Marketing Monday: 5 tips for better do-it-yourself market research

I’m starting a series called Marketing Monday, with tips and tricks on more effective marketing, from market research to social media, from public relations to branding.

Eventually I plan to move the series to a new website at colleennewvine.com, but in the meantime, I think improving sales and customer communications is close enough to improving your personal and professional life that I’m kicking it off here.

I welcome your feedback. What would you like to know about improving your marketing?

SurveyMonkey home page

SurveyMonkey is one of several online survey tools.

Does owning pots and pans make you a Top Chef contender? Does having a piano in your house get you a recording contract? If you buy a paint brush, will you become Picasso or Van Gogh?

Unfortunately some people confuse the availability of a tool with the skills to use the tool well.

Online survey tools like SurveyMonkey, SurveyGizmo and many others make it quick and easy to solicit feedback then analyze the results.

But if you don’t put thought into what you’re asking and how you’re asking it, as well as what the answers mean, you might have the best of intentions for listening to your customers but accidentally get led astray.

Here are five tips for improving your do-it-yourself market research via online surveys:

1. Carefully consider who you will ask and how.

Let’s say you want to ask your customers how you can improve your service. You’ll put together a survey and email it to your customers. Easy.

But do you value all your customers equally? Are some of them far more profitable than others? Are some huge time wasters who complain about everything? Maybe you only want to survey a segment of your customers.

Do you have valid email addresses for all your customers? Are some of your customers tech phobic or do you do business with them only by phone or in person? Maybe you’ll need to mail a postcard with the survey link or call some customers to ask for their feedback verbally.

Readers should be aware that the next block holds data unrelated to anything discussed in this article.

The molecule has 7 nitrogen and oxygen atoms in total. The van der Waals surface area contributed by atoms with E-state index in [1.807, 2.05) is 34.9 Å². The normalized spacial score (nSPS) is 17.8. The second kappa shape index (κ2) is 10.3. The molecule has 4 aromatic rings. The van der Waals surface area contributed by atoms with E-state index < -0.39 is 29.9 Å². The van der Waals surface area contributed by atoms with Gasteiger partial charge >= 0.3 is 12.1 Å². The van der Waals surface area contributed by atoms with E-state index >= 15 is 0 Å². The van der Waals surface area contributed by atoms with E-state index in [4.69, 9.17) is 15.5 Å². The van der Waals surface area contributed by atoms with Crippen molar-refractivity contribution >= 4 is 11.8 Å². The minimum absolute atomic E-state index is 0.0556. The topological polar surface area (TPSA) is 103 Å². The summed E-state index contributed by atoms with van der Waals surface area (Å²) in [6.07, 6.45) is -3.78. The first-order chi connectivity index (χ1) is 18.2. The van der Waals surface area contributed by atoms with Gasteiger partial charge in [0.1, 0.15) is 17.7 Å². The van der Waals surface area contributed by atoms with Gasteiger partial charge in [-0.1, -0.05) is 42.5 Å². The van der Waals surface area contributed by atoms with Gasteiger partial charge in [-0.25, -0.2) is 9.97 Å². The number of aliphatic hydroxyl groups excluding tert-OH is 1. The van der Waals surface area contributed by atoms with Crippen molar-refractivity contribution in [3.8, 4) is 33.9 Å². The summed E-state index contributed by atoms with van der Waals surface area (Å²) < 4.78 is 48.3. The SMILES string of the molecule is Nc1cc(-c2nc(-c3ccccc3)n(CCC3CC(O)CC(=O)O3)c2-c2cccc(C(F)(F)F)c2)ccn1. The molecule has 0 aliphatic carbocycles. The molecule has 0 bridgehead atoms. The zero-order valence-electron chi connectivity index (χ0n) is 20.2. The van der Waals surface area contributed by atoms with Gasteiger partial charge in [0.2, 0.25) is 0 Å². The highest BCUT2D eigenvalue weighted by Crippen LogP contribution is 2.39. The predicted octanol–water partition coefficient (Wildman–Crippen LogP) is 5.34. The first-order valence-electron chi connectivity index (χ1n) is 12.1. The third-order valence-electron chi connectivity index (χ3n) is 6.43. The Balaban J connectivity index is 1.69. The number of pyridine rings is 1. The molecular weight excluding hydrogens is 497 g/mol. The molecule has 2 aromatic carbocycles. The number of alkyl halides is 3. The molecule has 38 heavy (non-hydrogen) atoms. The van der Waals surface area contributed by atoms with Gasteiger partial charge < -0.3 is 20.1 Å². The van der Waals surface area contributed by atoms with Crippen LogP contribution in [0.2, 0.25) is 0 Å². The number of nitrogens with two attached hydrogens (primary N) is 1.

If some of your customers are big organizations, which of your numerous contacts there do you survey?

What about reaching potential customers — those people you’d love to sell to but haven’t yet?

Thinking through whose opinion you want and how you’ll reach those people can shape the kinds of questions you ask.

2. Choose your words wisely.

Have you ever asked a sullen teenage girl across the dinner table, “How was your day?” Did you get any useful information? Did you maybe have to ask a more specific question? Or get persistent?

How you ask a question influences whether you get a useful answer.

Constant Contact offers best practices in writing questions including asking just one thing per question, limiting the number of questions so the survey takes only five or 10 minutes and asking mostly multiple choice questions.

Usability.com suggests, among other things, looking for overlapping answer choices (do you offer “three or four times a month” and “weekly” as frequency choices, for example?) and making sure you proofread your survey.

I think ratings are easier and faster to answer than rankings, and ratings choices (1-5 or 1-7, for example) should have an odd number so you can choose dead center if you’re neither positive or negative about something. I always include a “don’t know/ unsure” choice, and “does not apply” is helpful in giving people a chance to opt out of giving you an unhelpful answer.